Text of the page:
Analysts Watch for Coronavirus Impact on Edtech Stocks

Edtech Business

Analysts Watch for Coronavirus Impact on Edtech Stocks

Mar 5, 2020

BMO Capital Markets, an investment bank, said in a report Monday that some publicly traded online education companies might see an influx of students because of COVID-19. Online education has previously proven a temporary help to schools closed due to natural disasters, like Hurricane Katrina in 2005 and Hurricane Sandy in 2012.

“While we are uncomfortable citing ‘winners’ in the coronavirus situation, some companies may be positioned better than others,” according to the note. “Specifically, those that specialize in online education could see increased interest should the situation worsen.”

Most schools in the U.S. will rely on their existing technology providers, such as Google and Microsoft, should they decide to move students’ classes online.

For the 2017-to-2018 school year, about 300,000 students—or .5 percent of all U.S. K-12 students—were enrolled in full-time virtual schools.

According to the note, bumps in enrollment are unlikely to be long-term. “While some may decide to keep them in these schools for longer periods, we envision most would send them back to traditional schools, if they are convinced those schools are once again safe, so these virtual schools may see only some limited benefits,” according to the note.

Publicly traded company K12 owns 40 percent of the market, with Pearson-owned Connections Academy as the second largest for-profit operator in the space. K12’s stock rose 21 percent in the two days leading to the note’s publication, according to the author.

For parents to switch their children into a free, publicly funded virtual school, they need to reside in one of the 39 states with fully virtual or blended schools. Parents outside those states would have to pay a company like K12 for enrollment. Those companies would need to withstand the sudden surge of students and need for teachers.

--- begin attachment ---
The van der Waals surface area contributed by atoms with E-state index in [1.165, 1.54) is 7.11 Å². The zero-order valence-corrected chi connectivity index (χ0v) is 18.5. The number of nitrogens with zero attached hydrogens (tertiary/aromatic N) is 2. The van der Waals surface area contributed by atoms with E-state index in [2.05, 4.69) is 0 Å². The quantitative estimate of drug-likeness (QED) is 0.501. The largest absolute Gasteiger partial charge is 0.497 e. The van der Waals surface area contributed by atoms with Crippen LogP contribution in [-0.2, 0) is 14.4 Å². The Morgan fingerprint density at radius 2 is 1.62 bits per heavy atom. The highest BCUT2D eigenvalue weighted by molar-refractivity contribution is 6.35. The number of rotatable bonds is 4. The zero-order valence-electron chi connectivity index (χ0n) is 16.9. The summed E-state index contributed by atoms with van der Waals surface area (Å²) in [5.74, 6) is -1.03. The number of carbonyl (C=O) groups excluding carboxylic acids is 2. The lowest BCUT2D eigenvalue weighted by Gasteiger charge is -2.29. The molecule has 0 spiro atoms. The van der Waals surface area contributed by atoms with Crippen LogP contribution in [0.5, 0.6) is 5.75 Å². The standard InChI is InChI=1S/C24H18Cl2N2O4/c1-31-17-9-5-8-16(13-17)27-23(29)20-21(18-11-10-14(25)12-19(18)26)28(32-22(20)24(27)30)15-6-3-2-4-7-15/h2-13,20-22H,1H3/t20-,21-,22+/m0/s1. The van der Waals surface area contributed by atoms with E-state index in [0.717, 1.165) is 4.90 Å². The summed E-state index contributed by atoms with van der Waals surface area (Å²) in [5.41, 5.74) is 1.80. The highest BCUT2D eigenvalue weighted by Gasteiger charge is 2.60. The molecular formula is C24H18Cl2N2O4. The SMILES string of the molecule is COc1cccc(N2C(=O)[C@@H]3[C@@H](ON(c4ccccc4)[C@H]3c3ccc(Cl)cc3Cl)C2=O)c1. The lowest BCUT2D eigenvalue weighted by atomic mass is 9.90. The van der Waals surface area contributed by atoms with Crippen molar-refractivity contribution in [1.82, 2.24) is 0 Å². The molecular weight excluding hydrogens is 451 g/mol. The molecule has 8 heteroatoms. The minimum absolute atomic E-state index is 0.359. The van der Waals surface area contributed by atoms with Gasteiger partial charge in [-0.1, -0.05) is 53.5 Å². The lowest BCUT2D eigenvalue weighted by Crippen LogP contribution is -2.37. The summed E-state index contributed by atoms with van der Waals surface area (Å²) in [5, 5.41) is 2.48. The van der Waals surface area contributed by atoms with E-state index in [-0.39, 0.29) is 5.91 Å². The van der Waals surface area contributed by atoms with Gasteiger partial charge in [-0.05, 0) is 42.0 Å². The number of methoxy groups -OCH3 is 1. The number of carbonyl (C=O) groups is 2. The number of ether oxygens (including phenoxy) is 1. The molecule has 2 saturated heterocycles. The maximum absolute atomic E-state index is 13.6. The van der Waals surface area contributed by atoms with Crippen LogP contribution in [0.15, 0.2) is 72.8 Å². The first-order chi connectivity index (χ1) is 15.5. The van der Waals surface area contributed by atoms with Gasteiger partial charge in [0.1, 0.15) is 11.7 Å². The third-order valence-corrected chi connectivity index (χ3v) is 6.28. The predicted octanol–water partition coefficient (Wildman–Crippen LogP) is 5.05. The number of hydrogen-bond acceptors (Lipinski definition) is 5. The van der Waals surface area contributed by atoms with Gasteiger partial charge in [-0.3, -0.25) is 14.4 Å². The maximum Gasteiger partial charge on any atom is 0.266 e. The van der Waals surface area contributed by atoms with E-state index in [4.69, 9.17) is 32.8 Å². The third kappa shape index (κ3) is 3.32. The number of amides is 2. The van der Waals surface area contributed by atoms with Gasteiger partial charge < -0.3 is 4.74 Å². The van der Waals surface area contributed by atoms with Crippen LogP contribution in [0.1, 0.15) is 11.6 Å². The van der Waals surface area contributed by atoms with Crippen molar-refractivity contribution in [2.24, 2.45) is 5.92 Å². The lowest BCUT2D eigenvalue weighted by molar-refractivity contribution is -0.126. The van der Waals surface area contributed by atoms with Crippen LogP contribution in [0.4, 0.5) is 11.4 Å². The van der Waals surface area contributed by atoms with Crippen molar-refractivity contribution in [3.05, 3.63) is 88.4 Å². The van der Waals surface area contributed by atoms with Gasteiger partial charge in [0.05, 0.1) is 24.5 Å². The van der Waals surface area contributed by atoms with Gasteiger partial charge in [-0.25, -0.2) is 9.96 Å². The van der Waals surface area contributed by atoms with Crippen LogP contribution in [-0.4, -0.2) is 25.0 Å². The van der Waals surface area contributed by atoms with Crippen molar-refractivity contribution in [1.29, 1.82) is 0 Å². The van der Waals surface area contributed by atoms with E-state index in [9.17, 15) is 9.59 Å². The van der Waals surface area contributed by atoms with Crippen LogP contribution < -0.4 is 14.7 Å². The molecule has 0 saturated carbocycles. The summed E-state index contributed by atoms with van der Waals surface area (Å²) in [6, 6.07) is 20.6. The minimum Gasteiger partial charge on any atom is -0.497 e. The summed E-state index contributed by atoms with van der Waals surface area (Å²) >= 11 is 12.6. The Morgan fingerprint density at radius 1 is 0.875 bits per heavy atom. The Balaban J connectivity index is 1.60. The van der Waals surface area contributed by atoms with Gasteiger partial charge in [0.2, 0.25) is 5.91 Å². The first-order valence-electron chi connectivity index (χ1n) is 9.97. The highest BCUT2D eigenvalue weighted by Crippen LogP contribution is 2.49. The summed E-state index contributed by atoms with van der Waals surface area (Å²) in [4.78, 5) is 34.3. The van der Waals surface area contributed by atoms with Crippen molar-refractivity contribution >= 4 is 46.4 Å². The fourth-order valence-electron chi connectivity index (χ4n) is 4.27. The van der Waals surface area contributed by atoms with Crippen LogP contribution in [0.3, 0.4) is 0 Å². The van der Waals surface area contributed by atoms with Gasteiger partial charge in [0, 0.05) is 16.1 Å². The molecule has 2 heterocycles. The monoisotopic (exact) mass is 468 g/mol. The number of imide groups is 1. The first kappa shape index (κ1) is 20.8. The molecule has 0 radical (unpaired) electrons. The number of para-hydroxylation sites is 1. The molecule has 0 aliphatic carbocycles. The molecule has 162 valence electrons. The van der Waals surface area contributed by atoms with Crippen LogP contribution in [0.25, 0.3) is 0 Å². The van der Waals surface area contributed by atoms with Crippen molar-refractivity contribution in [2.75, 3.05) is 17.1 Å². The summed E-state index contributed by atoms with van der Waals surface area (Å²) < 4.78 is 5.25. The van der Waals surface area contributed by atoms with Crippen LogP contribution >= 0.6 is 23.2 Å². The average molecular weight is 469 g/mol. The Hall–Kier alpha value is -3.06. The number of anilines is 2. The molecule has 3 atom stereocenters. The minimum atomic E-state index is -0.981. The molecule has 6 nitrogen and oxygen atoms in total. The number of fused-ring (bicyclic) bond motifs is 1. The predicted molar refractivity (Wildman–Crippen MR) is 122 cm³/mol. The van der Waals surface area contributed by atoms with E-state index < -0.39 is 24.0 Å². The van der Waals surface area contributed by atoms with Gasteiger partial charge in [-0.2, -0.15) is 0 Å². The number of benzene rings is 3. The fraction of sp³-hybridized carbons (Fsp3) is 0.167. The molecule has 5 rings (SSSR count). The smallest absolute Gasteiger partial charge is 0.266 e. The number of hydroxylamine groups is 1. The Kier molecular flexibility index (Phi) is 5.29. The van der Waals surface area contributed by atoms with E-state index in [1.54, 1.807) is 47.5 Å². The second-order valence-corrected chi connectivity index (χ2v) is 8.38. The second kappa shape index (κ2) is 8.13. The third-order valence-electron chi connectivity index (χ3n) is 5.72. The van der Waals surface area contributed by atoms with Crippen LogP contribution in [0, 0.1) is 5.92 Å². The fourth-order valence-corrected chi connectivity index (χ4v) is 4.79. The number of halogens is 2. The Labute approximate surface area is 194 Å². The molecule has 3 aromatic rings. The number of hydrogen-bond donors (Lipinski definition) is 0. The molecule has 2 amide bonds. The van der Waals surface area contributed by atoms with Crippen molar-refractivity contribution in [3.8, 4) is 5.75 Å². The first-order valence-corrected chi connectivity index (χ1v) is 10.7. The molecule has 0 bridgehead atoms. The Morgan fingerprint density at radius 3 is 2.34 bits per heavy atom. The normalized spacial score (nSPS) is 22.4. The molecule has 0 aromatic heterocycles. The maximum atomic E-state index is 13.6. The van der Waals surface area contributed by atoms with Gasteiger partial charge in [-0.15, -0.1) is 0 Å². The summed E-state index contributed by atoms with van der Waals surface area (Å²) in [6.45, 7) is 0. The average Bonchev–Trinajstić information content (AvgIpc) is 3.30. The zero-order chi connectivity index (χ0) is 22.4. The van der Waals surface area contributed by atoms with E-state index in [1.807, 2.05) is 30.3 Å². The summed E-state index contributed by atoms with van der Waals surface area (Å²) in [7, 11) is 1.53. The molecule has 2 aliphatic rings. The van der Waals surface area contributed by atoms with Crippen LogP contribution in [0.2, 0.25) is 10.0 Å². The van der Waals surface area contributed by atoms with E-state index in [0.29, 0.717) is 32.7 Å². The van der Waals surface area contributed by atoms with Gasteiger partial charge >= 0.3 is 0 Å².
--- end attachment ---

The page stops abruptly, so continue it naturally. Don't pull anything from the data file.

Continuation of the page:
K12 published a statement Tuesday to remind schools, districts and parents that it has helped in previous disasters. In 2016, flooding in Baton Rouge, La., led to students enrolling at the Louisiana Virtual Charter Academy, a partnership between K12 and the Community School for Apprenticeship Learning nonprofit. In 2018, Hurricane Florence forced families to evacuate homes and use K12’s North Carolina Virtual Academy for remote learning.

In higher ed, 31 percent of graduate students and 14 percent of undergraduate students are in fully online programs, with 81 percent of those programs handled by nonprofits, according to the note. If studies are disrupted for the entire semester, companies like Strategic Education (owner of Strayer and Capella universities) and 2U could see an increase in student users, particularly at the undergraduate level, where transferring credits is more common.

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